It is useless to go into the reasons for this act of Victoria's. She did not know them herself. The nearer Victoria got to Mr. Jenney's, the more she wished herself back at the forks. Suppose Mrs. Fitch told him of her visit! Perhaps she could pass the Jenneys' unnoticed. The chances of this, indeed, seemed highly favourable, and it was characteristic of her sex that she began to pray fervently to this end. Then she turned off the hill road, feeling as though she had but to look back to see the smoke of the burning bridges.

Victoria remembered the farm now; for Mr. Jabe Jenney, being a person of importance in the town of Leith, had a house commensurate with his estate. The house was not large, but its dignity was akin to Mr. Jenney's position: it was painted a spotless white, and not a shingle or a nail was out of place. Before it stood the great trees planted by Mr. Jenney's ancestors, which Victoria and other people had often paused on their drives to admire, and on the hillside was a little, old-fashioned flower garden; lilacs clustered about the small-paned windows, and a bitter-sweet clung to the roof and pillars of the porch. These details of the place (which she had never before known as Mr. Jenney's) flashed into Victoria's mind before she caught sight of the great trees themselves looming against the sombre blue-black of the sky: the wind, rising fitfully, stirred the leaves with a sound like falling waters, and a great drop fell upon her cheek. Victoria raised her eyes in alarm, and across the open spaces, toward the hills which piled higher and higher yet against the sky, was a white veil of rain. She touched with her whip the shoulder of her horse, recalling a farm a quarter of a mile beyond--she must not be caught here!

More drops followed, and the great trees seemed to reach out to her a protecting shelter. She spoke to the horse. Beyond the farm-house, on the other side of the road, was a group of gray, slate-shingled barns, and here two figures confronted her. One was that of the comfortable, middle-aged Mr. Jenney himself, standing on the threshold of the barn, and laughing heartily, and crying: "Hang on to him That's right--get him by the nose!"

The person thus addressed had led a young horse to water at the spring which bubbled out of a sugar-kettle hard by; and the horse, quivering, had barely touched his nostrils to the water when he reared backward, jerking the halter-rope taut. Then followed, with bewildering rapidity, a series of manoeuvres on the part of the horse to get away, and on the part of the person to prevent this, and inasmuch as the struggle took place in the middle of the road, Victoria had to stop. By the time the person had got the horse by the nose,--shutting off his wind,--the rain was coming down in earnest.

"Drive right in," cried Mr. Jenney, hospitably; "you'll get wet. Look out, Austen, there's a lady comin'. Why, it's Miss Flint!"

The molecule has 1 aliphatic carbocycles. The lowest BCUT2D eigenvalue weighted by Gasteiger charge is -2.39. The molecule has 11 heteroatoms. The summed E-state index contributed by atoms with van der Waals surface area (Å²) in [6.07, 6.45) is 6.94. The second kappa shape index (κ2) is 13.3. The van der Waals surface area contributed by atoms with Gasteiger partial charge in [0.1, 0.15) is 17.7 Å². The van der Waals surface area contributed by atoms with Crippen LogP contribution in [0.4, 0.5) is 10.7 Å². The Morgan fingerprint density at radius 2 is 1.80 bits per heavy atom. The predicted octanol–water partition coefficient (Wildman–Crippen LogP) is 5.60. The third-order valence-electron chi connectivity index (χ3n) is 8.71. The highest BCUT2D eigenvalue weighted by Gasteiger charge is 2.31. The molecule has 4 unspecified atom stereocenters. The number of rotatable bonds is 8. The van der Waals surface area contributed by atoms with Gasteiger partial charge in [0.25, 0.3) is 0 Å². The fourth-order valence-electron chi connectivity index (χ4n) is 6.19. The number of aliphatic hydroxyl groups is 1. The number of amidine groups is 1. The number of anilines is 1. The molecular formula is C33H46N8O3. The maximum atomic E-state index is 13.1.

Victoria knew that her face must be on fire. She felt Austen Vane's quick glance upon her, but she did not dare look to the right or left as she drove into the barn. There seemed no excuse for any other course.

"How be you?" said Mr. Jenney; "kind of lucky you happened along here, wahn't it? You'd have been soaked before you got to Harris's. How be you? I ain't seen you since that highfalutin party up to Crewe's."

"It's very kind of you to let me come in, Mr. Jenney."

"But I have a rain-coat and a boot, and--I really ought to be going on."

Here Victoria produced the rain-coat from under the seat. The garment was a dark blue, and Mr. Jenney felt of its gossamer weight with a good-natured contempt.

"That wouldn't be any more good than so much cheesecloth," he declared, nodding in the direction of the white sheet of the storm. "Would it, Austen."

She turned her head slowly and met Austen's eyes. Fortunate that the barn was darkened, that he might not see how deep the colour mantling in her temples! His head was bare, and she had never really marked before the superb setting of it on his shoulders, for he wore a gray flannel shirt open at the neck, revealing a bronzed throat. His sinewy arms--weather-burned, too--were bare above the elbows.

Explanations of her presence sprang to her lips, but she put them from her as subterfuges unworthy of him. She would not attempt to deceive him in the least. She had wished to see him again--nor did she analyze her motives. Once more beside him, the feeling of confidence, of belief in him, rose within her and swept all else away--burned in a swift consuming flame the doubts of absence. He took her hand, but she withdrew it quickly.

"This is a fortunate accident," he said, "fortunate, at least, for me."

"Perhaps Mr. Jenney will not agree with you," she retorted.

But Mr. Jenney was hitching the horse and throwing a blanket over him. Suddenly, before they realized it, the farmer had vanished into the storm, and this unexplained desertion of their host gave rise to an awkward silence between them, which each for a while strove vainly to break. In the great moments of life, trivialities become dwarfed and ludicrous, and the burden of such occasions is on the woman.

"So you've taken to farming," she said, "isn't it about haying time?"

He laughed.